Etnaviv DRM driver - oops when unloading

Russell King - ARM Linux linux at
Wed May 27 16:03:52 PDT 2015

On Wed, May 27, 2015 at 02:49:17PM +0200, Lucas Stach wrote:
> Hi Alexander,
> Am Mittwoch, den 27.05.2015, 14:45 +0200 schrieb Alexander Holler:
> > Hello,
> > 
> > I've just build and booted the Etnaviv driver as module with Kernel 4.0.4.
> > 
> > When I unload the driver with rmmod an oops happens:
> > 
> Thanks for the report.
> I'm currently working on the patchstack to get it into shape for another
> submission. I'll take a look at this problem.


We definitely need to talk about this... please can you take a look at
my patch stack which I mentioned in my reply to Alexander.  I know that
you already based your patch set off one of my out-dated patch stacks,
but unless you grab a more recent one, you're going to be solving a lot
of bugs that I've fixed.

Also, I've heard via IRC that you've updated my DDX - which is something
I've also done (I think I did mention that I would be doing this... and
I also have a bunch of work on the Xrender backend.)  I suspect that
makes your work there redundant.

There's at least two more issues that need to be discussed, which is
concerning the command buffers, and their DMA-coherent nature, which
makes the kernel command parser expensive.  In my perf measurements,
it's right at the top of the list as the most expensive function.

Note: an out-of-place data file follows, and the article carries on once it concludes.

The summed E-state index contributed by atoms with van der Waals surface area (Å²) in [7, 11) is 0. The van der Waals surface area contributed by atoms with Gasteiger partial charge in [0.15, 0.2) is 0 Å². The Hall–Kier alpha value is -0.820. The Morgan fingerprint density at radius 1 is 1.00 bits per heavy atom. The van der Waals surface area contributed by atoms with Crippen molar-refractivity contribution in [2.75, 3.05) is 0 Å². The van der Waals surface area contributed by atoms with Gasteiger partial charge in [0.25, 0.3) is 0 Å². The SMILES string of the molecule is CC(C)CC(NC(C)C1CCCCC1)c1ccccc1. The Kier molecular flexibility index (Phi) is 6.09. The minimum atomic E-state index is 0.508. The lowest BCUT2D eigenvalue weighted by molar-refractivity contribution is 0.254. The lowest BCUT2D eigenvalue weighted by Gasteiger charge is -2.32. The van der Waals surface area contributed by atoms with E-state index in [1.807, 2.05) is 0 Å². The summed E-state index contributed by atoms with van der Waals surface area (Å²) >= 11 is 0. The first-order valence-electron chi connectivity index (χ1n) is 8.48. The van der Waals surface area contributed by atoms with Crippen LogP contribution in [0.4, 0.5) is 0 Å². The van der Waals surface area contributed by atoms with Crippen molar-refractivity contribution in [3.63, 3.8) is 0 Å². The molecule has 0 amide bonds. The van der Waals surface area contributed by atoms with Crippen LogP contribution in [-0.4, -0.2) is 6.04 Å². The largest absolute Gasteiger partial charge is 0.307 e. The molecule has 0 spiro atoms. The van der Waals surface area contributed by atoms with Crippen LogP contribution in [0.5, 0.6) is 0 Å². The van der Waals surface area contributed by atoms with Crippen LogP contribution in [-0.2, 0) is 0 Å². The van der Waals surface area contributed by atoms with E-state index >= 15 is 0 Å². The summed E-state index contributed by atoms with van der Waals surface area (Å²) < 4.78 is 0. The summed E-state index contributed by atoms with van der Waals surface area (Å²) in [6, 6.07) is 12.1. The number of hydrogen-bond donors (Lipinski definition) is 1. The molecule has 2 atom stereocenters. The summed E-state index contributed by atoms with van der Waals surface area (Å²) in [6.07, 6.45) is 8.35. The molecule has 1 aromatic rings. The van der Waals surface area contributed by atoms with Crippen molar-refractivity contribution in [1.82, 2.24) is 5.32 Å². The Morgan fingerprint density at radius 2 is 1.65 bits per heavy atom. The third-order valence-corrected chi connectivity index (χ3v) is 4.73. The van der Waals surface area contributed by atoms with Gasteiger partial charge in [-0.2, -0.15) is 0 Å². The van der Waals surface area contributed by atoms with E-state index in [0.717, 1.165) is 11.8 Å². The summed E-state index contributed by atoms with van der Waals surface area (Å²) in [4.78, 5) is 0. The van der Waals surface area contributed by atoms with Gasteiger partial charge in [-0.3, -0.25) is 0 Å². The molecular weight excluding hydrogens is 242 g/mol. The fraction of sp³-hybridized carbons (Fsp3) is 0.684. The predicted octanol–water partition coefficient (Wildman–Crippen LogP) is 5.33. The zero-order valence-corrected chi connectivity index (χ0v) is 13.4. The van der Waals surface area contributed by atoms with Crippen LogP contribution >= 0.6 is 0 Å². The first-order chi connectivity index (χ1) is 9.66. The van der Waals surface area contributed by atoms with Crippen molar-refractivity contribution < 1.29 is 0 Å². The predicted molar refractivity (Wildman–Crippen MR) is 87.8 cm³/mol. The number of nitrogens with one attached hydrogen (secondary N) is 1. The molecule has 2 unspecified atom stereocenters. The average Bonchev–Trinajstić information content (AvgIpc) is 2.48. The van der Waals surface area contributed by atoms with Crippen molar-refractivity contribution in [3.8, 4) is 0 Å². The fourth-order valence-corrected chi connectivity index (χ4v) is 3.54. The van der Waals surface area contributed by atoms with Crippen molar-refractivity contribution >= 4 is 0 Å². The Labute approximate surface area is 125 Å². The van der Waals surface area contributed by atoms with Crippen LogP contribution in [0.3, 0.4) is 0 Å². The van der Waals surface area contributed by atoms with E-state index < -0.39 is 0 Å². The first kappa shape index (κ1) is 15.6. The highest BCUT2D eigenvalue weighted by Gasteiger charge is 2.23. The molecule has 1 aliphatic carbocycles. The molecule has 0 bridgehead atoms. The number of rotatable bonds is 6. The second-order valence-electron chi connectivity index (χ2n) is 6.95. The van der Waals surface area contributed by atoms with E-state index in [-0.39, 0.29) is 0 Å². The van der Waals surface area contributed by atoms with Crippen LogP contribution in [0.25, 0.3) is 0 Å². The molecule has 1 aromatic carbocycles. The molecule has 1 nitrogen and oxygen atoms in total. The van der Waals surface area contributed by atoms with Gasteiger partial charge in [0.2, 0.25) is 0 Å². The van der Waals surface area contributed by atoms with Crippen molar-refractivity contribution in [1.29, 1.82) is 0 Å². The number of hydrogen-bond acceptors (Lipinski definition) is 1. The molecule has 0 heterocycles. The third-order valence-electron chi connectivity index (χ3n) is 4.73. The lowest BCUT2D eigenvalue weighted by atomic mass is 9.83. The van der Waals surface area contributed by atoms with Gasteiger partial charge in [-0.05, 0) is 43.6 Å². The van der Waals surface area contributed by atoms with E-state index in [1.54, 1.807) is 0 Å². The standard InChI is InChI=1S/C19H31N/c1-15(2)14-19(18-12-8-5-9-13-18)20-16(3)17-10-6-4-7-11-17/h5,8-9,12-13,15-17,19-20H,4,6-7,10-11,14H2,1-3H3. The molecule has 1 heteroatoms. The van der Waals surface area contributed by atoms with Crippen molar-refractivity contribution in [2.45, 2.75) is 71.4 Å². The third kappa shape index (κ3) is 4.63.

I've made some improvements to the parser which reduces its perf
figure a little, but it's still up there as the number one hot
function, inspite of the code being as tight as the compiler can

This is probably because we're reading from uncached memory: the CPU
can't speculatively prefetch into the cache any of the data from memory.

It's _probably_ (I haven't benchmarked it) going to be faster to
copy_from_user() the command buffers into the kernel, either directly
into DMA coherent memory, or into cacheable memory, and then run them
through the command parser, followed by either a copy to DMA coherent
memory or using the DMA streaming API to push the cache lines out.

This has other advantages: by not directly exposing the memory which the
GPU executes its command stream into userspace, we prevent submit-then-
change "attacks" bypassing the kernel command parser.

Another issue is that we incur quite a heavy overhead if we allocate an
etnadrm buffer, and then map it into userspace.  We end up allocating
all pages for the buffer as soon as any page is faulted in (consider if
it's a 1080p buffer...) and then setup the scatterlists.  That's useless
overhead if we later decide that we're not going to pass it to the GPU
(eg, because Xorg allocated a pixmap which it then only performed CPU
operations on.)  I have "changes" for this which aren't prepared as
proper patches yet (in other words, they're currently as a playground of

I have other improvements pending which needs proper perf analysis
before I can sort them out properly.  These change the flow for a
submitted command set - reading all data from userspace before taking
dev->struct_mutex, since holding this lock over a page fault isn't
particularly graceful.  Do we really want to stall graphics on the
entire GPU while some process' page happens to be swapped out to disk?
I suspect not.

FTTC broadband for 0.8mile line: currently at 10.5Mbps down 400kbps up
according to

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